The similarities that Nothomb uses add so much strength to her tale. We cannot argue that we would never do this - because we all know that we already have. Not so long ago.
But as in those other camps there are those able to rise above, or step aside, from the captivity and the games played by those with the power. Pannonique is one such.
Whether or not her nemesis the Kapo Zdena will eventually prove to be one of those of the other side, still able to touch their own humanity and act upon it, is one of the main threads of the story. The guards we discover are as much manipulated by "the organisers" as are the prisoners.
I wonder about that word "organisers". In English we would call them Producers, or Directors. Is this a slip of translator's tongue - or a deliberate rendition by the author to detract from any positive connotation attracting to the latter terms?
Fun. I keep coming back to that perception of the book. And I still cannot find a trace of it. I found it powerful. The language is simple and direct. That we know so little of the characters is how it should be - how it would be if this ever came to pass. Our judgements would be founded on virtually no information, no understanding of the individuals involved.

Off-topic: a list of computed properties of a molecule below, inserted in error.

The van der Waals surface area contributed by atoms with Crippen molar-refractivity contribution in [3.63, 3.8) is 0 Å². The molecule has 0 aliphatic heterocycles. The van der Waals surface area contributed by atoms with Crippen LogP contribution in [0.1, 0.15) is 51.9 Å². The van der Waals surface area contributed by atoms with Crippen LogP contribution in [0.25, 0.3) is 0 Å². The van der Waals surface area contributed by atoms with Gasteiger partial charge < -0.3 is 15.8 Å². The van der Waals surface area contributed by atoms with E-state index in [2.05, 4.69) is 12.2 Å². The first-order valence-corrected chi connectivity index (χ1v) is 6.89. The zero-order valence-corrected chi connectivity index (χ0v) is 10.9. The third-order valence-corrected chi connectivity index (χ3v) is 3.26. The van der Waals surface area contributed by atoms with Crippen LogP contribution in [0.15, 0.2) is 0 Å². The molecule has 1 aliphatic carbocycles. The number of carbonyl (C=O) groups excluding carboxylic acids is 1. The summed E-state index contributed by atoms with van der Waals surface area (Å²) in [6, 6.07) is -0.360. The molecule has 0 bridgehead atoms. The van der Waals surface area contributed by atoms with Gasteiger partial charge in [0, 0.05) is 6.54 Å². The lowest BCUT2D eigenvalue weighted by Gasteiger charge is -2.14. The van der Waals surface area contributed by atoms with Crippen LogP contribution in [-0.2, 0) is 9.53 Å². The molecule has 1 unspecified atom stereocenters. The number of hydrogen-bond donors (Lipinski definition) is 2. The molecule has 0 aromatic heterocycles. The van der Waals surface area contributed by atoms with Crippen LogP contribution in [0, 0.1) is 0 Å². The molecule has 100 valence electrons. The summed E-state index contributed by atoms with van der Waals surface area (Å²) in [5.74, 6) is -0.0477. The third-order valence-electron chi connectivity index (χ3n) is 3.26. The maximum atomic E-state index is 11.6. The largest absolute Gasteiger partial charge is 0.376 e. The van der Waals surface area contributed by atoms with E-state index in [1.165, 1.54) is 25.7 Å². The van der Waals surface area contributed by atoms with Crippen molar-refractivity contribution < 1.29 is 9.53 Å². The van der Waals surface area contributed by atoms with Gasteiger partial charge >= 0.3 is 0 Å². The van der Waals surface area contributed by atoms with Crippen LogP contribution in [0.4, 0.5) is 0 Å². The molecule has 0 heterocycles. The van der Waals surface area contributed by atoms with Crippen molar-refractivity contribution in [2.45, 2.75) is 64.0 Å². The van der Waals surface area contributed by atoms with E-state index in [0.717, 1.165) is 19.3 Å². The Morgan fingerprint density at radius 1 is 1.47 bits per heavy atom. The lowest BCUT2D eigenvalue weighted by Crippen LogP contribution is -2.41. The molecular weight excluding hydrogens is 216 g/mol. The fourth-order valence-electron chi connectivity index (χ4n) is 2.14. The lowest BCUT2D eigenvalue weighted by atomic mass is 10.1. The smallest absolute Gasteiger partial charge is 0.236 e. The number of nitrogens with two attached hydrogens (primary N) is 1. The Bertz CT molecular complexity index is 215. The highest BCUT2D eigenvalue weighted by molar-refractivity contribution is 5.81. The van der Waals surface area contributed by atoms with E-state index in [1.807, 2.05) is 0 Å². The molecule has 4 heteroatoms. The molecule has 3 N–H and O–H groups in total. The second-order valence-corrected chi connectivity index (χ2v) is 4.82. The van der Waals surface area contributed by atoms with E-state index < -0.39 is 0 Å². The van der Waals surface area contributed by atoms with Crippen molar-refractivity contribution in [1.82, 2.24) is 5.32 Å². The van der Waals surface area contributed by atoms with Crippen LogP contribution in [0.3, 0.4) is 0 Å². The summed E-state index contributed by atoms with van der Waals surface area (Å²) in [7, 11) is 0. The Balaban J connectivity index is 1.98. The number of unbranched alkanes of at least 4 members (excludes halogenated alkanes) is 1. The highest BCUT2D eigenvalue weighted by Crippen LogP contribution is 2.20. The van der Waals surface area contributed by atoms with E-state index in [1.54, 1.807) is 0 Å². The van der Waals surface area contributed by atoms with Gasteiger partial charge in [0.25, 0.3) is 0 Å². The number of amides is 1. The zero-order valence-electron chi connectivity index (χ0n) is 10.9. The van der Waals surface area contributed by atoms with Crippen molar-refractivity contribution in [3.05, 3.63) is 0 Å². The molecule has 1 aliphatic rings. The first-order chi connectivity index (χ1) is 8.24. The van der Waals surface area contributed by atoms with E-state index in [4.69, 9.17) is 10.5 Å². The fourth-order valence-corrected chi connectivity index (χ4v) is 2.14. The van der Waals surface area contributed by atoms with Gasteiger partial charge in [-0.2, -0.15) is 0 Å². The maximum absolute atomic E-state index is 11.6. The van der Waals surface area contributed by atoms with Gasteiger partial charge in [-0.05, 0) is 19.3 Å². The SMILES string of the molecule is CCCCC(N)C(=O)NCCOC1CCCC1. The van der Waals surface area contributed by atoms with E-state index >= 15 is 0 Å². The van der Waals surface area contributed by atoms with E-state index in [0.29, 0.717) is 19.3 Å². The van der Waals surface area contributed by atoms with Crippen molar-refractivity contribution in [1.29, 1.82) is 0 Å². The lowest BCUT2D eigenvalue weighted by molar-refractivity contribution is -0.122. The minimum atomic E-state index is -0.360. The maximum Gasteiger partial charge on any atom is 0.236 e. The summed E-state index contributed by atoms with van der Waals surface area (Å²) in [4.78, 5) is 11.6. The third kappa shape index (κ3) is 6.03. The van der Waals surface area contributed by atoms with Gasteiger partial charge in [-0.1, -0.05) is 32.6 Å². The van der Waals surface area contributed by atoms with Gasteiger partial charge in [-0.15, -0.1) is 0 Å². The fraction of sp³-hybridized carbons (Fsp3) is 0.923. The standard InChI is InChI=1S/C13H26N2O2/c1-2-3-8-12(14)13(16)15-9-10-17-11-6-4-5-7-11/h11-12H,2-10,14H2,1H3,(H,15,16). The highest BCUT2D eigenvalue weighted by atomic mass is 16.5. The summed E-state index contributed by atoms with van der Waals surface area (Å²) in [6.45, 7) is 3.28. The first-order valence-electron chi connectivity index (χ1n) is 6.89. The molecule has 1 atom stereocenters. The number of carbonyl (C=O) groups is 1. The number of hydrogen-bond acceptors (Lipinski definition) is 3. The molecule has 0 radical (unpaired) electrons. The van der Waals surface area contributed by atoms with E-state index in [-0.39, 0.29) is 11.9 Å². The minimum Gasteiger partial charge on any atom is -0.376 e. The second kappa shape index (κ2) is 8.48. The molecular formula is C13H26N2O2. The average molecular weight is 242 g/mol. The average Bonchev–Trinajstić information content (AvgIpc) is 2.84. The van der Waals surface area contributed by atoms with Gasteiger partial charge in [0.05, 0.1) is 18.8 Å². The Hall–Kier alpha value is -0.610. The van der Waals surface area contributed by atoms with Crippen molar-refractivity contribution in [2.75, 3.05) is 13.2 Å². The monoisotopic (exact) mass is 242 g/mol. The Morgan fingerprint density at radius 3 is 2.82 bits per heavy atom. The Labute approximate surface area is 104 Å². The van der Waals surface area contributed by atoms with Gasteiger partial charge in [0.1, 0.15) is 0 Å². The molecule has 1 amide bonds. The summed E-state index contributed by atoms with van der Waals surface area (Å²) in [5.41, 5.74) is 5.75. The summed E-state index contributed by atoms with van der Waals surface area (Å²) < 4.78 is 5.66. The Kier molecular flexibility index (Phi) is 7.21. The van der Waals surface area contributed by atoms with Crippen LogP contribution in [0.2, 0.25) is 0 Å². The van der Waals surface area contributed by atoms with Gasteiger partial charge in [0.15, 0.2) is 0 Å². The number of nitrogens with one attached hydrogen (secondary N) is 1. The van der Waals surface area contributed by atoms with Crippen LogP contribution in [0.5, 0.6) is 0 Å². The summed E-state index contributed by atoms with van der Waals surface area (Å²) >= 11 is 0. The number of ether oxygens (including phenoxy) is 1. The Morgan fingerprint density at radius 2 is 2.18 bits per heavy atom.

That's one of the issues the book raises: the question of judgement. Who can pass judgement, and on what evidence? How little we think about the judgements we make. How poorly can we predict what we might do in other circumstances.
It is also a book about identity... the ability to be true to oneself and to accept the mistakes made in the attempt to discover what that 'self' actually is. There are echoes of the sixties TV show The Prisoner in the removal of identity, the forbidding of a name, the tattooing of a number. Inmates are called (by the guards and by each other) by their Numbers. A name in these circumstances takes back the significance that it might have had in earlier civilisations, but to which we give little thought these days.